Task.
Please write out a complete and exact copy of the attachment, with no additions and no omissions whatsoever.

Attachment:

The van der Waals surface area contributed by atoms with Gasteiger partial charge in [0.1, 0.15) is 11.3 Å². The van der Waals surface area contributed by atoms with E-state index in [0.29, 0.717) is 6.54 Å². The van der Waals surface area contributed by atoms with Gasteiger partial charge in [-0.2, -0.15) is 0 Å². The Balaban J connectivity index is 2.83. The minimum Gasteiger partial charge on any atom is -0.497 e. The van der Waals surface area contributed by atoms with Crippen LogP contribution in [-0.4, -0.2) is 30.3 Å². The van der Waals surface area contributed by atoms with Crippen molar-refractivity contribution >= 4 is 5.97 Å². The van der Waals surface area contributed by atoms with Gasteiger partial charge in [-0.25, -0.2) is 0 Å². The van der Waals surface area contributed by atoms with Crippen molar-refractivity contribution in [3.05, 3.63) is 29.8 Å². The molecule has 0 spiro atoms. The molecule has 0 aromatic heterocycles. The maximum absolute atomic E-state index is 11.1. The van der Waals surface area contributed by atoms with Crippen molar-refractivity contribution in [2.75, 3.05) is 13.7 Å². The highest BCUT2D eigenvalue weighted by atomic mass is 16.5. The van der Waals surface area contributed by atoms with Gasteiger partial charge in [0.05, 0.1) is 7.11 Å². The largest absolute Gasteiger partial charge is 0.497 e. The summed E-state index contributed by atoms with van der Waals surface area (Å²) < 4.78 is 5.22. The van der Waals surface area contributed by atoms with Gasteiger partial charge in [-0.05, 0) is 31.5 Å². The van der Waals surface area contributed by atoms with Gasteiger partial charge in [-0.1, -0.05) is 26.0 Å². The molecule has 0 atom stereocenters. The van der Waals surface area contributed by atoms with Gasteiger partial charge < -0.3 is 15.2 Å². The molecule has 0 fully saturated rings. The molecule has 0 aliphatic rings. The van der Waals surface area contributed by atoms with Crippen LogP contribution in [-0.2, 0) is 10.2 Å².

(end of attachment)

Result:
The van der Waals surface area contributed by atoms with Gasteiger partial charge in [0.1, 0.15) is 11.3 Å². The van der Waals surface area contributed by atoms with E-state index in [0.29, 0.717) is 6.54 Å². The van der Waals surface area contributed by atoms with Gasteiger partial charge in [-0.2, -0.15) is 0 Å². The Balaban J connectivity index is 2.83. The minimum Gasteiger partial charge on any atom is -0.497 e. The van der Waals surface area contributed by atoms with Crippen LogP contribution in [-0.4, -0.2) is 30.3 Å². The van der Waals surface area contributed by atoms with Crippen molar-refractivity contribution >= 4 is 5.97 Å². The van der Waals surface area contributed by atoms with Gasteiger partial charge in [-0.25, -0.2) is 0 Å². The van der Waals surface area contributed by atoms with Crippen molar-refractivity contribution in [3.05, 3.63) is 29.8 Å². The molecule has 0 spiro atoms. The molecule has 0 aromatic heterocycles. The maximum absolute atomic E-state index is 11.1. The van der Waals surface area contributed by atoms with Crippen molar-refractivity contribution in [2.75, 3.05) is 13.7 Å². The highest BCUT2D eigenvalue weighted by atomic mass is 16.5. The van der Waals surface area contributed by atoms with Gasteiger partial charge in [0.05, 0.1) is 7.11 Å². The largest absolute Gasteiger partial charge is 0.497 e. The summed E-state index contributed by atoms with van der Waals surface area (Å²) < 4.78 is 5.22. The van der Waals surface area contributed by atoms with Gasteiger partial charge in [-0.05, 0) is 31.5 Å². The van der Waals surface area contributed by atoms with Gasteiger partial charge in [-0.1, -0.05) is 26.0 Å². The molecule has 0 atom stereocenters. The van der Waals surface area contributed by atoms with Gasteiger partial charge < -0.3 is 15.2 Å². The molecule has 0 fully saturated rings. The molecule has 0 aliphatic rings. The van der Waals surface area contributed by atoms with Crippen LogP contribution in [-0.2, 0) is 10.2 Å².